Wednesday, 29 February 2012

Movie Review: Mystic River (2003)


The story of a grisly murder that reawakens a horrific childhood calamity, Mystic River is a grand tragedy and a spectacular film. Clint Eastwood directs the drama with the ever simmering tension of unfinished business, and a magnetic and exceptionally deep cast delivers excellent performances.

In a working class Boston neighbourhood, three boys playing street hockey are interrupted by a predator who drives up their street, pretending to be a police officer. Two of the boys, the tough Jimmy and street smart Sean, talk their way out of trouble; the more innocent Dave is bundled into the car, abducted, held captive and sexually abused for four days before finally escaping.

Twenty five years later Dave (Tim Robbins) is married to Celeste (Marcia Gay Harden) and has a young boy of his own. Dave has a lumbering, uncomfortable personality, still very much carrying the scars of the abuse he suffered as a child. Jimmy (Sean Penn) appears to have put a life of crime behind him and is now married to Annabeth (Laura Linney). Sean (Kevin Bacon) is the only one of the three to have moved out of the old neighbourhood, and he is now a police detective, recently and inexplicably abandoned by his wife.

Jimmy's teenage daughter Katie (Emmy Rossum) is shot and then killed by mysterious assailants; on the same night Dave returns home soaked with blood and claiming that he had to kill a potential mugger. Sean and his partner Detective Powers (Laurence Fishburne) are assigned to solve Katie's murder. But the grieving Jimmy is not waiting for the police investigation; he calls on his old underworld buddies to uncover the identity of his daughter's murderer. With Sean and Powers applying pressure, Celeste is not sure which part of her husband's story to believe. Their world once again shattered, Jimmy, Sean and Dave hurtle towards another life-changing encounter with the strange forces of destiny.

Sean Penn (Best Actor) and Tim Robbins (Best Supporting Actor) won the Academy Awards, but all the cast members deliver outstanding performances, filled with nuance, flickers of understated emotion, and smoldering anger, agony or rage. As secrets of the past threaten to break into the open, the characters often say what they need to in order to actually hide what they are thinking. Screenwriter Brian Helgeland, adapting Dennis Lehane's book, creates tough personalities that are frighteningly real in their behaviour, with traits that are only gradually revealed as the present collides with the past and fate comes calling.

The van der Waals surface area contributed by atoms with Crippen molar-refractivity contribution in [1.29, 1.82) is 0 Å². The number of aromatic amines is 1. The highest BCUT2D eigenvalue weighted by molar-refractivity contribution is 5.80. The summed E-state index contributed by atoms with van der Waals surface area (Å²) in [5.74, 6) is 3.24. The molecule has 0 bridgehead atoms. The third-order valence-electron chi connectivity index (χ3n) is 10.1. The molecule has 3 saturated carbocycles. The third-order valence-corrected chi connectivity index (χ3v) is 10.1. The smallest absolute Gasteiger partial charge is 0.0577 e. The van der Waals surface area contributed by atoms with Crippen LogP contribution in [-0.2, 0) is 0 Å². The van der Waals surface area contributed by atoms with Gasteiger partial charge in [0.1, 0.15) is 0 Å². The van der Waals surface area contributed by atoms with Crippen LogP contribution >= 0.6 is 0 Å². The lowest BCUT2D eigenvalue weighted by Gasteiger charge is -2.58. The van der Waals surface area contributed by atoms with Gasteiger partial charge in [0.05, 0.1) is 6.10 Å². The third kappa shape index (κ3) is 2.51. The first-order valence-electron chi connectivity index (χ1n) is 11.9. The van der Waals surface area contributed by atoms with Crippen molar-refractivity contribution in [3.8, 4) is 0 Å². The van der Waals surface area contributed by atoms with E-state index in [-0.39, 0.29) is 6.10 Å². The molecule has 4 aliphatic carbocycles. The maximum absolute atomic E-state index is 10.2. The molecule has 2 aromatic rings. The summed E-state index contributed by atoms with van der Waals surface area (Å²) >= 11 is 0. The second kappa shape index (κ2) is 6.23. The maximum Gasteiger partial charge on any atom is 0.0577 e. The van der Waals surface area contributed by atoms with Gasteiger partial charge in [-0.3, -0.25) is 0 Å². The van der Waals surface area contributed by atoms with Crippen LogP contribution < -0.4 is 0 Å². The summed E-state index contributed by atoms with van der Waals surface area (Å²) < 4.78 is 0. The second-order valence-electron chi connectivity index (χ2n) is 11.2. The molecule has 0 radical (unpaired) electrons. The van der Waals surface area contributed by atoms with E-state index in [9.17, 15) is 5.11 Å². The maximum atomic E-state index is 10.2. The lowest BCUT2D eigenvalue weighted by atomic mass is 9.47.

Towards the end of Mystic River, the unseen power that women hold over their men surfaces, as both Celeste and Annabeth step out of the shadows to play pivotal roles in their husbands' fortunes. Linney as Annabeth has just the one key scene, but it's unforgettable as she chillingly reassembles her husband's self-worth and pride, readying him to fight on, as he has always had to.

Clint Eastwood approaches the peak of his directing career, knitting together a story that connects two tragedies across a span of a generation. His style is calm in the midst of emotional storms, the cameras discretely capturing a proud neighbourhood filled with strong characters in heart wrenching turmoil. In addition to co-producing, Eastwood also contributed an evocative music score.

Mystic River meanders expertly past the often untold stories of pain and suffering that hide behind many nondescript windows, a searing reminder that life can offer up challenging choices at any time, and the smallest decisions can have the most devastating of consequences.






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